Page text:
Wednesday, 24 December 2008

Christmas Profiling Tip

If you're profiling some code and you get something like this from hp2ps ...

c:/ws/fpfdev/depot/QA/EDG/EDG_priv/ $ hp2ps -c
bin\hp2ps.exe: Disaster! (bucket out of range)

...then the chances are it's because you have a partially truncated .hp file (eg if your program didn't exit cleanly). This is easily fixed, by searching for the last BEGIN_SAMPLE line in the file, and deleting everything from there onwards.

Sunday, 9 November 2008

Why does Functional Programming matter?

Of course we all know the answer...

...but recently I've been wondering how to explain what I feel is important about FP in a pithy, succinct way. (I've frequently found myself failing to explain it well).

I think in the future I'm going to say this:

"Functional Programming makes programs easier to understand. And that means they're less likely to go wrong."
For my money this is why functional programming is vitally important - because the biggest problem we have right now isn't concurrency ... it's the fact that we can't even write single-threaded programs that work properly. (Of course "go wrong" is used above in the standard rather than the Milner sense).

One other comment I'd make is that I think the "easier to understand" bit becomes more apparent with bigger programs.

I'd be interested in hearing if anyone's got a better way of describing it.

Thursday, 30 October 2008

2 Minute intro to Associated Types / Type Families

Type Families are an important recent addition to GHC which have been developed over the past couple of years (and indeed are still being developed). They promise to address some of the same issues addressed by functional dependencies whilst avoiding some of the nastier corner cases and allowing for a more solid theoretical underpinning and implementation.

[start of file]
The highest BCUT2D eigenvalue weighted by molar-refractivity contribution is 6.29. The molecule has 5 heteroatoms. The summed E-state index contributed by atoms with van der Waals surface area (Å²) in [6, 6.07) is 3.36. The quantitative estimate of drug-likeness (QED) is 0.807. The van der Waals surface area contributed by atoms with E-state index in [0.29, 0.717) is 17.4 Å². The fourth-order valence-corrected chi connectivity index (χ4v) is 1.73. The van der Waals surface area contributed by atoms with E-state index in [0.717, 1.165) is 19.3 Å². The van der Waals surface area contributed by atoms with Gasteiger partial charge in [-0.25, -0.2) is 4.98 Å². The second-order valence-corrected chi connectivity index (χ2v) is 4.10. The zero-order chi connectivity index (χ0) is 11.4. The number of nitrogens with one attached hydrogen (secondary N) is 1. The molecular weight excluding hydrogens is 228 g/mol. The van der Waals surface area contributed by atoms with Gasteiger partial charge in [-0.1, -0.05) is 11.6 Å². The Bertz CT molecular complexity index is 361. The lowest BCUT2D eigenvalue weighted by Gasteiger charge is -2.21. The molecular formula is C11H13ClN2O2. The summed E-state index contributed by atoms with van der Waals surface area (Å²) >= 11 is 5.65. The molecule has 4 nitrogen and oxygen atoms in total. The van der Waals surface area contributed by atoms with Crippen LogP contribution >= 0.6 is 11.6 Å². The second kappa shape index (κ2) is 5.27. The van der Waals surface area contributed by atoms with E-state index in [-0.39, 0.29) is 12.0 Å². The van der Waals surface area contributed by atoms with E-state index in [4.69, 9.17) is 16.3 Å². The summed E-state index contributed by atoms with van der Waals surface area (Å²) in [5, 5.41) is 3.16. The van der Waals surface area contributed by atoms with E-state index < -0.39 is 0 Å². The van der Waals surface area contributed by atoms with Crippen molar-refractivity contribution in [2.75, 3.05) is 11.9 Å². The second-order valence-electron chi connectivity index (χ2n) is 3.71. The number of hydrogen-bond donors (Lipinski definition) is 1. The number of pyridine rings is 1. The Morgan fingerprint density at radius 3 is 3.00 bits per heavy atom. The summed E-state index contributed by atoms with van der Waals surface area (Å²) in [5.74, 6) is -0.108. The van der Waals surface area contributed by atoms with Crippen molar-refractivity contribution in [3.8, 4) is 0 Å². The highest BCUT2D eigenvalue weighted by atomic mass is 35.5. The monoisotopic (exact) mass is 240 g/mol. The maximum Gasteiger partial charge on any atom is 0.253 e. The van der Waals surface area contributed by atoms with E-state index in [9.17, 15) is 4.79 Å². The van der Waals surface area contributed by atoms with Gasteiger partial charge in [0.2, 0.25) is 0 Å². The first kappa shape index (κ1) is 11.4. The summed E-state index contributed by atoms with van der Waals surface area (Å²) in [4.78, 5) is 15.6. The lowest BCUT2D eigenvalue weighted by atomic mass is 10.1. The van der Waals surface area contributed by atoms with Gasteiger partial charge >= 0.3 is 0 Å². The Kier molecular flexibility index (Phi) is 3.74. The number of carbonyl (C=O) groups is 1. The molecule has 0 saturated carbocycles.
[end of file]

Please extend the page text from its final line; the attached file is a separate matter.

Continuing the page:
There is a lot of material available on Type Families, in fact it seemed somewhat bewildering to me initially. There doesn't seem to be an "idiot's guide" overview - so that's what this post attempts to do - to provide a just enough background to help you work out which papers etc you want to read next.

Terminology and Syntax

The thing to note is that there are essentially four different concepts, each of which have a couple of different terms for them:

Associated (Data) Type
class ArrayElem e where
data Array e
index :: Array e -> Int -> e

instance ArrayElem Int where
data Array Int = IntArray UIntArr
index (IntArray a) i = ...
Associated (Type) Synonym
class Collection c where
type Elem c
insert :: Elem c -> c -> c

instance Eq e => Collection [e] where
type Elem [e] = e
Data (Type) Family
data family Array e

data instance Array Int = IntArray UIntArr

data instance Array Char = MyCharArray a b
(Type) Synonym Family
type family Elem c

type instance Elem [e] = e

type instance Elem BitSet = Char

Associated or Family?

The first "axis" of categorization is "Associated" vs "Family". The "Associated ..." variants (which were invented first) are those which are declared inside a standard typeclass declaration, the "... Family" variants are stand-alone, top-level, use the "family" keyword and were invented a year or so later. The Family variants (collectively known as Type Families) are strict generalizations of the associated ones, and the associated ones are simple syntactic sugar for the family variants.